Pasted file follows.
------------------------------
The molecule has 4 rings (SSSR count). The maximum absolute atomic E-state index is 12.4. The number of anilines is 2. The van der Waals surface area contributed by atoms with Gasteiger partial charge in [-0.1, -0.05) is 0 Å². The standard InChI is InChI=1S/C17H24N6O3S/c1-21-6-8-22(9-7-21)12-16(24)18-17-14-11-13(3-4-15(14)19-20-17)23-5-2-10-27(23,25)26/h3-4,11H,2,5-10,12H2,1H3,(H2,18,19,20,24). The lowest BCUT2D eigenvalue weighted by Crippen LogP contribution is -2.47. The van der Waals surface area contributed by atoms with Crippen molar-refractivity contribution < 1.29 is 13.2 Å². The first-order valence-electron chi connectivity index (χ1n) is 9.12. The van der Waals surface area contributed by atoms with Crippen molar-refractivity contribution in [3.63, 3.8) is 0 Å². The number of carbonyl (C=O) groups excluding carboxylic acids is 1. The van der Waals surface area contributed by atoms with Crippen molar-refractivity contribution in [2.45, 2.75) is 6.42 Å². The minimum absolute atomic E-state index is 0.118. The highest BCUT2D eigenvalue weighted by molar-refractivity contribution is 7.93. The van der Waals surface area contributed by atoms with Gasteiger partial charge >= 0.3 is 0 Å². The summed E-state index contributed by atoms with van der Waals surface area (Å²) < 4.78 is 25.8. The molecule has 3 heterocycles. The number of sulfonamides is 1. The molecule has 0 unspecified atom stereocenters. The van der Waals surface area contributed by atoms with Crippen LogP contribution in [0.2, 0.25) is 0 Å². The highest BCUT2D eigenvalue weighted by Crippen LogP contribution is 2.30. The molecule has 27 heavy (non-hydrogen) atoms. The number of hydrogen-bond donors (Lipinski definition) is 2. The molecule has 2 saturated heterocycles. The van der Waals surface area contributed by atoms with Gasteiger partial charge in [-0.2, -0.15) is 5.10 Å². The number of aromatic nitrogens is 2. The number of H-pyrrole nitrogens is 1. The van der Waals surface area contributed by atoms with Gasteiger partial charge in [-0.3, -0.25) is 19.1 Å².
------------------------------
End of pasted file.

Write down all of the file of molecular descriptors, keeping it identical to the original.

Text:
The molecule has 4 rings (SSSR count). The maximum absolute atomic E-state index is 12.4. The number of anilines is 2. The van der Waals surface area contributed by atoms with Gasteiger partial charge in [-0.1, -0.05) is 0 Å². The standard InChI is InChI=1S/C17H24N6O3S/c1-21-6-8-22(9-7-21)12-16(24)18-17-14-11-13(3-4-15(14)19-20-17)23-5-2-10-27(23,25)26/h3-4,11H,2,5-10,12H2,1H3,(H2,18,19,20,24). The lowest BCUT2D eigenvalue weighted by Crippen LogP contribution is -2.47. The van der Waals surface area contributed by atoms with Crippen molar-refractivity contribution < 1.29 is 13.2 Å². The first-order valence-electron chi connectivity index (χ1n) is 9.12. The van der Waals surface area contributed by atoms with Crippen molar-refractivity contribution in [3.63, 3.8) is 0 Å². The number of carbonyl (C=O) groups excluding carboxylic acids is 1. The van der Waals surface area contributed by atoms with Crippen molar-refractivity contribution in [2.45, 2.75) is 6.42 Å². The minimum absolute atomic E-state index is 0.118. The highest BCUT2D eigenvalue weighted by molar-refractivity contribution is 7.93. The van der Waals surface area contributed by atoms with Gasteiger partial charge >= 0.3 is 0 Å². The summed E-state index contributed by atoms with van der Waals surface area (Å²) < 4.78 is 25.8. The molecule has 3 heterocycles. The number of sulfonamides is 1. The molecule has 0 unspecified atom stereocenters. The van der Waals surface area contributed by atoms with Crippen LogP contribution in [0.2, 0.25) is 0 Å². The highest BCUT2D eigenvalue weighted by Crippen LogP contribution is 2.30. The molecule has 27 heavy (non-hydrogen) atoms. The number of hydrogen-bond donors (Lipinski definition) is 2. The molecule has 2 saturated heterocycles. The van der Waals surface area contributed by atoms with Gasteiger partial charge in [-0.2, -0.15) is 5.10 Å². The number of aromatic nitrogens is 2. The number of H-pyrrole nitrogens is 1. The van der Waals surface area contributed by atoms with Gasteiger partial charge in [-0.3, -0.25) is 19.1 Å².